Mzee Masila Muange has been a peasant farmer all his life.
Every season, the resident of Mutomo in Kitui County practices mixed crop farming.
But green grams which he plants on his 10 acre farm have been his highest income earner, fetching between Sh50 and Sh70 per kilo.
Over the years Mr Muange has had to deal with marketing challenges due to lack of market access.
Unscrupulous middlemen have been lying to farmers like Mr Muange that merchants arrive in Mombasa from India in February and stay in the country for only three weeks.
Green grams farmers like Mr Muange must therefore sell their crop within those three weeks at a poor price offered by brokers or risk “missing out” and incurring losses if they keep the produce.
“We’re always at the mercy of middlemen. They dictate the prices because farmers are made to believe that after the India ship leaves, our produce will rot in stores” Mr Muange says.
However, this exploitive trend will soon be a thing of the past after Kenya Red Cross offered to facilitate the export of all green grams produced in Kitui.
Mr Muange now hopes to directly sell his produce at better prices to export market in a joint partnership with the county government that is expected to fetch Sh4 billion for local farmers.
Before the rains started, the humanitarian agency donated 200 tonnes of certified green gram seeds worth Sh50 million for distribution to 200,000 households in the county.
Kenya Red Cross secretary general Abbass Gullet says the agency has set aside Sh500 million to buy the produce – commonly known as ndengu in Kiswahili – from local farmers to shield them from exploitation by middlemen.
LINKAGES AND BETTER PAYING INTERNATIONAL MARKETS
Dr Gulet said the demand for Kenyan green grams in Asian countries, including India, China, Japan, Saudi Arabia, and Pakistan ,among others, was inexhaustible and that farmers should strive to produce more.
Speaking in Kitui South during a seed distribution ceremony, he said ndengu should be the cash crop for the Kamba community just like coffee and tea is to Central Kenya, or sugar to Western Kenya.
“We will walk with Kitui people in this journey of actualising the ndengu revolution and we are willing to pump more money in providing linkages with better paying international markets,” the Kenya Red Cross boss said.
Dr Gulet praised the partnership, saying it was real and achievable because the county was endowed with plenty of arable land with very good soils and terrain.
“We do not keep idle money in our coffers but when Kitui Governor Charity Ngilu came to our office with this noble proposal on making ndengu a cash crop for Kitui people, we had no option but to find resources to partner with her,” Dr Gullet said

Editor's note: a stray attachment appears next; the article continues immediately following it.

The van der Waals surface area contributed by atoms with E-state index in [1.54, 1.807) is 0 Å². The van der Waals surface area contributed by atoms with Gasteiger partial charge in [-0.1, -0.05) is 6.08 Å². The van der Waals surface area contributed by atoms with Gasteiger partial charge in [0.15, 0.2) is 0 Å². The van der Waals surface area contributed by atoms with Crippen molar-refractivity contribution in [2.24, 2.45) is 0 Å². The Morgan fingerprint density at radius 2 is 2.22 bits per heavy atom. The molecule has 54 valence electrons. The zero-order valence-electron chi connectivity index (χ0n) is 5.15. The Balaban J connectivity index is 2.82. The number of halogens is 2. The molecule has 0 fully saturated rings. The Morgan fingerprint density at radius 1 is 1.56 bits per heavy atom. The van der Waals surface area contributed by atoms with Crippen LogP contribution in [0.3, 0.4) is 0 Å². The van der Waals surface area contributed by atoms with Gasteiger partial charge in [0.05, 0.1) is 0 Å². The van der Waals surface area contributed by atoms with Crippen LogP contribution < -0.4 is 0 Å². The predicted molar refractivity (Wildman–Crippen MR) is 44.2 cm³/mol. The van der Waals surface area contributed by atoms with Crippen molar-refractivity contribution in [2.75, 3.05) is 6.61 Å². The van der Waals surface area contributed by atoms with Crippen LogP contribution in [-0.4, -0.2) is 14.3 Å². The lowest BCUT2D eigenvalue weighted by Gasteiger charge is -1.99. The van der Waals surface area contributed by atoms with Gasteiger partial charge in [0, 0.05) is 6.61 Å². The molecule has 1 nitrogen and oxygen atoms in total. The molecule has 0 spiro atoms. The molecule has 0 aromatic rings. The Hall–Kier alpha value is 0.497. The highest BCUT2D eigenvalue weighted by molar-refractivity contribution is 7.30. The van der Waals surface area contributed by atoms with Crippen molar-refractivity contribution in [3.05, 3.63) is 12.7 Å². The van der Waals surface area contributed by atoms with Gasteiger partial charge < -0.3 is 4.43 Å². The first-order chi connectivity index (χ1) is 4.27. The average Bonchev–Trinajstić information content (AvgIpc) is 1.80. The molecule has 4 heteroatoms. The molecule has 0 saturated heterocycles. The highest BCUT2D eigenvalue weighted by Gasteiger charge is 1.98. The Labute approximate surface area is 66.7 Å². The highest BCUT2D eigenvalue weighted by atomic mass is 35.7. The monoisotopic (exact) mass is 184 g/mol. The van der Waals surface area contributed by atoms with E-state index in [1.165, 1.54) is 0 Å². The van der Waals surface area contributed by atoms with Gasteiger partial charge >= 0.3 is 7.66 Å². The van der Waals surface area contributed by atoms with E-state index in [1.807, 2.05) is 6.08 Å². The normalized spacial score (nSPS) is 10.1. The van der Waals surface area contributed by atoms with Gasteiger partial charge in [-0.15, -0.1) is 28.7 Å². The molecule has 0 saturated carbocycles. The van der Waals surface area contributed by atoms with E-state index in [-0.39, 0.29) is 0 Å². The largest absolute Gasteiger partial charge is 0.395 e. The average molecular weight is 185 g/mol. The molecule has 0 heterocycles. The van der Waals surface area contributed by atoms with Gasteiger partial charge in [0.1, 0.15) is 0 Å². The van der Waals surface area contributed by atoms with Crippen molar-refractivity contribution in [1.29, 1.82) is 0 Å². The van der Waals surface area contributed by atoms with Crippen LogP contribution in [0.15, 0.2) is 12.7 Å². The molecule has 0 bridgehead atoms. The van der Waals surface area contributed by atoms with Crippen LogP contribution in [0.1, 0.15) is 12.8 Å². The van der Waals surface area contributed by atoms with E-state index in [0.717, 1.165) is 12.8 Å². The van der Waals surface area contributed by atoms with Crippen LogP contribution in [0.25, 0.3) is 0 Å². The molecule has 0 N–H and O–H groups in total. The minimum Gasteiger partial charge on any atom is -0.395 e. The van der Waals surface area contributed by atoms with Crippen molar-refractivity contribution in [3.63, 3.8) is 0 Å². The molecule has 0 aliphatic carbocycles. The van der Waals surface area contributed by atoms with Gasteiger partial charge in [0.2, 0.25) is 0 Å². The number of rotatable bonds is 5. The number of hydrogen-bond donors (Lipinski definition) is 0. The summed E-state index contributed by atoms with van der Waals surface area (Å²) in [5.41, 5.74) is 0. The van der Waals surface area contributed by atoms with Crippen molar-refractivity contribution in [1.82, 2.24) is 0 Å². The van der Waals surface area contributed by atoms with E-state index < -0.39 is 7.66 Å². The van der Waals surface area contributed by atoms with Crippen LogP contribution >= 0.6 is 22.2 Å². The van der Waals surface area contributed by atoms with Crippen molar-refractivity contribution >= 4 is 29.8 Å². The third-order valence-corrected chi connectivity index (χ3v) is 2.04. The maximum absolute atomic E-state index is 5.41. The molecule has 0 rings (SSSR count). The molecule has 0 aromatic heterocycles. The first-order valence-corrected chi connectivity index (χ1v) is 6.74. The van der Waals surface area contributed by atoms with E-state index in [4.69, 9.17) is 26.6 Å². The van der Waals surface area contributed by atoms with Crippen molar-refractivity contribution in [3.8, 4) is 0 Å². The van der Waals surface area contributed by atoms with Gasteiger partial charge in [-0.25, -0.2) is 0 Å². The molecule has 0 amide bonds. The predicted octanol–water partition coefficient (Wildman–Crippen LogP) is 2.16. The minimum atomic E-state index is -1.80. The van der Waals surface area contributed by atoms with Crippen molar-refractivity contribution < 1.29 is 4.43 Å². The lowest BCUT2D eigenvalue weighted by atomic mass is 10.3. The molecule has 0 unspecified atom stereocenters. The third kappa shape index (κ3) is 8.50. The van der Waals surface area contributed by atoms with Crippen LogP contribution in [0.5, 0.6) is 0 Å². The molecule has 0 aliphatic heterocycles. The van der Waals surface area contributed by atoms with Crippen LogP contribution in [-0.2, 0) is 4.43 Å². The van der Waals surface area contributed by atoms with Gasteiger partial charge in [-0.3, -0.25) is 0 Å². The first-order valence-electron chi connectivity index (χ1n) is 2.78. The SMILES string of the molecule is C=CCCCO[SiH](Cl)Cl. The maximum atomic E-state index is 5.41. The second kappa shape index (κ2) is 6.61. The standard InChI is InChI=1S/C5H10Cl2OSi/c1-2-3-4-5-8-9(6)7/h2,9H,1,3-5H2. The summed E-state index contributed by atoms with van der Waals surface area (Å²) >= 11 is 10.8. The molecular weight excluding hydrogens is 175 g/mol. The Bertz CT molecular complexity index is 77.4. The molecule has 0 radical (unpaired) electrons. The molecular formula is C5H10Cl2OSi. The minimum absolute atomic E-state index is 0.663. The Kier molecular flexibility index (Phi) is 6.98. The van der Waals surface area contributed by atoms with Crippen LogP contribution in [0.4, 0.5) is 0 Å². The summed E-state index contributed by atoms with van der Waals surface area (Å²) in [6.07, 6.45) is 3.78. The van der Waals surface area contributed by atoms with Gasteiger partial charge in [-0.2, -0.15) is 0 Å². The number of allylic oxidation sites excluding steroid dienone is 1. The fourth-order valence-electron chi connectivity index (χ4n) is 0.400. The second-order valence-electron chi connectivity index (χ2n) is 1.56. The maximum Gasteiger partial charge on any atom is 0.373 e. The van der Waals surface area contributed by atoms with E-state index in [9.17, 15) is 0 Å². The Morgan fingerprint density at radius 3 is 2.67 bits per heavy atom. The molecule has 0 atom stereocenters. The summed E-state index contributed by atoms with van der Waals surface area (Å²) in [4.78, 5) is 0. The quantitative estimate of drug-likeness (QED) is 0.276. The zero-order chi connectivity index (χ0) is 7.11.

In the partnership, the Kenya Red Cross and the county governments have pulled together 400 tonnes of seeds worth Sh108 million, including transport logistics.
Governor Ngilu said each of the 200,000 households got 2kg packet of free seeds, as part of the capacity building investment, hopes to harvest at least 200 kilos in the next four months.
“If each kilo of seeds yields a bare minimum of 100 kilo produce, this will give our county a total of 40,000 metric tonnes of green grams (40 million kilos),” said Ms Ngilu, adding if the harvest was sold at a conservative price of Sh100 per kilo it will earn the county an estimated Sh4 billion in one season.
ACCESS AGRICULTURE EXTENSION SERVICES
The governor urged the county assembly to enact strict legislation to protect farmers from brokers who exploit them with poor prices, saying her administration had secured good overseas market for the anticipated harvest.
This seed subsidy, she said is in addition to what the farmers themselves will buy from shops and that the initiative will eradicate perennial hunger in the county as well as improve livelihoods of residents and reduce poverty.
Mrs Ngilu said her government mooted the ndengu revolution because Kitui County has the best soils for growing the crop which does not require a lot of rainfall.
She thanked Kenya Red Cross and urged other partners and donors to support the ndengu revolution by giving farmers more seeds, farm equipment, technology transfer on water harvesting and training of farmers on post harvest management.
She said whereas the seeds would have cost a farmer Sh500, the county government will pay Sh250 for each farmer while Red Cross will top up the balance of the other Sh250.
In addition to the seed support, Ms Ngilu said the county government will assist farmers to access agricultural extension services and technical advice from agricultural experts.